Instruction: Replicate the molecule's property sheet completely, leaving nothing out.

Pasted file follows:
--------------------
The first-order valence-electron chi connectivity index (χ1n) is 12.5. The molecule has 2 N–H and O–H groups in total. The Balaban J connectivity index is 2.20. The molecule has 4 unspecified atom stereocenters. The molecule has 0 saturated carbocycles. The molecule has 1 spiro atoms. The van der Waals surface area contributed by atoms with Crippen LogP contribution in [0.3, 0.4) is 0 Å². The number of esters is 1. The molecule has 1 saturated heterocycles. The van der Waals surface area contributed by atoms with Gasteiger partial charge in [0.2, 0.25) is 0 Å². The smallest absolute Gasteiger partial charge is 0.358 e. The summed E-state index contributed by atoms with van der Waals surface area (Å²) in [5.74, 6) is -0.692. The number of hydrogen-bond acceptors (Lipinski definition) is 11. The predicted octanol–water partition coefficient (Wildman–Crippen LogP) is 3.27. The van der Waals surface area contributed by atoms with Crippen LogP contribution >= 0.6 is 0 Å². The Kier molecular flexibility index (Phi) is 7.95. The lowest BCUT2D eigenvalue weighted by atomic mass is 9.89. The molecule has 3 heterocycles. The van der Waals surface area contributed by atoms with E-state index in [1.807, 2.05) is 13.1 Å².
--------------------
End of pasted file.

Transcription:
The first-order valence-electron chi connectivity index (χ1n) is 12.5. The molecule has 2 N–H and O–H groups in total. The Balaban J connectivity index is 2.20. The molecule has 4 unspecified atom stereocenters. The molecule has 0 saturated carbocycles. The molecule has 1 spiro atoms. The van der Waals surface area contributed by atoms with Crippen LogP contribution in [0.3, 0.4) is 0 Å². The number of esters is 1. The molecule has 1 saturated heterocycles. The van der Waals surface area contributed by atoms with Gasteiger partial charge in [0.2, 0.25) is 0 Å². The smallest absolute Gasteiger partial charge is 0.358 e. The summed E-state index contributed by atoms with van der Waals surface area (Å²) in [5.74, 6) is -0.692. The number of hydrogen-bond acceptors (Lipinski definition) is 11. The predicted octanol–water partition coefficient (Wildman–Crippen LogP) is 3.27. The van der Waals surface area contributed by atoms with Crippen LogP contribution >= 0.6 is 0 Å². The Kier molecular flexibility index (Phi) is 7.95. The lowest BCUT2D eigenvalue weighted by atomic mass is 9.89. The molecule has 3 heterocycles. The van der Waals surface area contributed by atoms with E-state index in [1.807, 2.05) is 13.1 Å².